Charles M. Payne
The only youth-led national civil rights organization in the 1960s in the United States, the Student Nonviolent Coordinating Committee (SNCC), grew out of sit-ins, with the base of its early membership coming from Black colleges. It became one of the most militant civil rights groups, pushing older organizations to become more aggressive. Under the tutelage of the experienced activist Ella Baker, it emphasized developing leadership in “ordinary” people. Its early years were dominated by direct action campaigns against White supremacy in the urban and Upper South, while internally, SNCC strove to actualize the Beloved Community. Later it specialized in grassroots community organizing and voter registration in dangerous areas of the Deep South. Its Freedom Summer campaign played a significant role in radicalizing young activists. SNCC, in general, acted as a training ground and model for other forms of youth activism. Notwithstanding its own issues with chauvinism, SNCC was open to leadership from women in a way that few social change organizations of the time were.
Paul D. Miller
Afghanistan has twice been thrust front and center of US national security concerns in the past half-century: first, during the Soviet-Afghan War, when Afghanistan served as a proxy for American efforts to combat Soviet influence; and second, as the frontline state and host for America’s global response to al-Qaida’s terrorist attacks of 2001. In both instances, American involvement swung from intensive investment and engagement to withdrawal and neglect. In both cases, American involvement reflected US concerns more than Afghan realities. And both episodes resulted in short-term successes for American security with long-term consequences for Afghanistan and its people. The signing of a strategic partnership agreement between the two countries in 2012 and a bilateral security agreement in 2013 created the possibility of a steadier and more forward-looking relationship—albeit one that the American and Afghan people may be less inclined to pursue as America’s longest war continues to grind on.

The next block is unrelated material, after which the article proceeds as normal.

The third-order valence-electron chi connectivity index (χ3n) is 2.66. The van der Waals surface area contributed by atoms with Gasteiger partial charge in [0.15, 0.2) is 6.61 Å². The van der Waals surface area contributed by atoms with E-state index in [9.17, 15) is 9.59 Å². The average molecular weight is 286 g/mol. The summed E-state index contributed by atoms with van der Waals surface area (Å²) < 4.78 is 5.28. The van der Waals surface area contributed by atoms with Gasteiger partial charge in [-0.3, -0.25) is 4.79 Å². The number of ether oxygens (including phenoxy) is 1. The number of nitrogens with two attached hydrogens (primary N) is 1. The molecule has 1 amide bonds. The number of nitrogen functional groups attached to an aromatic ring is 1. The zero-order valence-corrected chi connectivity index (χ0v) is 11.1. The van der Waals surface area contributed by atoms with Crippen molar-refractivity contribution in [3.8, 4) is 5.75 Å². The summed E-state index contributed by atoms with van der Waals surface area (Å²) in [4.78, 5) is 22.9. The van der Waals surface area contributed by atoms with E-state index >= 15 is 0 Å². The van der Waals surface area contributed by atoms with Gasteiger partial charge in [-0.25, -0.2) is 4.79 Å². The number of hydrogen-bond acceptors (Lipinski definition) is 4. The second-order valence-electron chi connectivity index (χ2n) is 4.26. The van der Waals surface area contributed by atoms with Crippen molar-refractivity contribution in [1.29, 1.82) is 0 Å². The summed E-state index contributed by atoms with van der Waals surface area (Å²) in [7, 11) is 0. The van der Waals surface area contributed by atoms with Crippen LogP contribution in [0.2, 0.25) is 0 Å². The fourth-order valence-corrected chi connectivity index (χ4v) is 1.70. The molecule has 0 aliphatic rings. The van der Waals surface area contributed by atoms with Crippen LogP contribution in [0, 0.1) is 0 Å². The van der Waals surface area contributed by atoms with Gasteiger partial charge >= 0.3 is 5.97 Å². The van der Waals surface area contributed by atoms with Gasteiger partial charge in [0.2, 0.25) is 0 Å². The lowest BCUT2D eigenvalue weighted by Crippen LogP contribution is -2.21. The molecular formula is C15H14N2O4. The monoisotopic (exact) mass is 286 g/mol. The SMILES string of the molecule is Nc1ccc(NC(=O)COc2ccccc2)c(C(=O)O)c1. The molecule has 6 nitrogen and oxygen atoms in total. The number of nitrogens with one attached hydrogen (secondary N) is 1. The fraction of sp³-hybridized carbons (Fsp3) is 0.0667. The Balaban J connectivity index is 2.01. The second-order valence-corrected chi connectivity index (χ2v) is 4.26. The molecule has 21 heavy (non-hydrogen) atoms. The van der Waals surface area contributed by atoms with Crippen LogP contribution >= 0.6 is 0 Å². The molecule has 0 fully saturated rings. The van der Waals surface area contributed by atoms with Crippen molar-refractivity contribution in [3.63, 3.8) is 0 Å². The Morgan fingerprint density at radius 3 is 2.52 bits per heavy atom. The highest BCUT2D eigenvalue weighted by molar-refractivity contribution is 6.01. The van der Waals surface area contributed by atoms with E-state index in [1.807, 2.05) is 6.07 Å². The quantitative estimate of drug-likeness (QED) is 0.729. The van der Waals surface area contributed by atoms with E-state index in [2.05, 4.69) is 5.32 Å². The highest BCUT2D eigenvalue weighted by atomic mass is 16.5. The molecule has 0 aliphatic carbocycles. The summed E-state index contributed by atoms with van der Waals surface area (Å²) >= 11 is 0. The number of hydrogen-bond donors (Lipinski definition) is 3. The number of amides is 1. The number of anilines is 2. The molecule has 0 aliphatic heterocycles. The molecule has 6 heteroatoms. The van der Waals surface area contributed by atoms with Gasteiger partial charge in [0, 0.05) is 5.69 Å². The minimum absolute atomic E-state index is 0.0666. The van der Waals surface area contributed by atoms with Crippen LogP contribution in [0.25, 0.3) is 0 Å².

Don H. Doyle
America’s Civil War became part of a much larger international crisis as European powers, happy to see the experiment in self-government fail in America’s “Great Republic,” took advantage of the situation to reclaim former colonies in the Caribbean and establish a European monarchy in Mexico. Overseas, in addition to their formal diplomatic appeals to European governments, both sides also experimented with public diplomacy campaigns to influence public opinion. Confederate foreign policy sought to win recognition and aid from Europe by offering free trade in cotton and aligning their cause with that of the aristocratic anti-democratic governing classes of Europe. The Union, instead, appealed to liberal, republican sentiment abroad by depicting the war as a trial of democratic government and embracing emancipation of the slaves. The Union victory led to the withdrawal of European empires from the New World: Spain from Santo Domingo, France from Mexico, Russia from Alaska, and Britain from Canada, and the destruction of slavery in the United States hastened its end in Puerto Rico, Cuba, and Brazil.
Francis D. Cogliano
Thomas Jefferson was a key architect of early American foreign policy. He had a clear vision of the place of the new republic in the world, which he articulated in a number of writings and state papers. The key elements to his strategic vision were geographic expansion and free trade. Throughout his long public career Jefferson sought to realize these ends, particularly during his time as US minister to France, secretary of state, vice president, and president. He believed that the United States should expand westward and that its citizens should be free to trade globally. He sought to maintain the right of the United States to trade freely during the wars arising from the French Revolution and its aftermath. This led to his greatest achievement, the Louisiana Purchase, but also to conflicts with the Barbary States and, ultimately, Great Britain. He believed that the United States should usher in a new world of republican diplomacy and that it would be in the vanguard of the global republican movement. In the literature on US foreign policy, historians have tended to identify two main schools of practice dividing practitioners into idealists and realists. Jefferson is often regarded as the founder of the idealist tradition. This somewhat misreads him. While he pursued clear idealistic ends—a world dominated by republics freely trading with each other—he did so using a variety of methods including diplomacy, war, and economic coercion.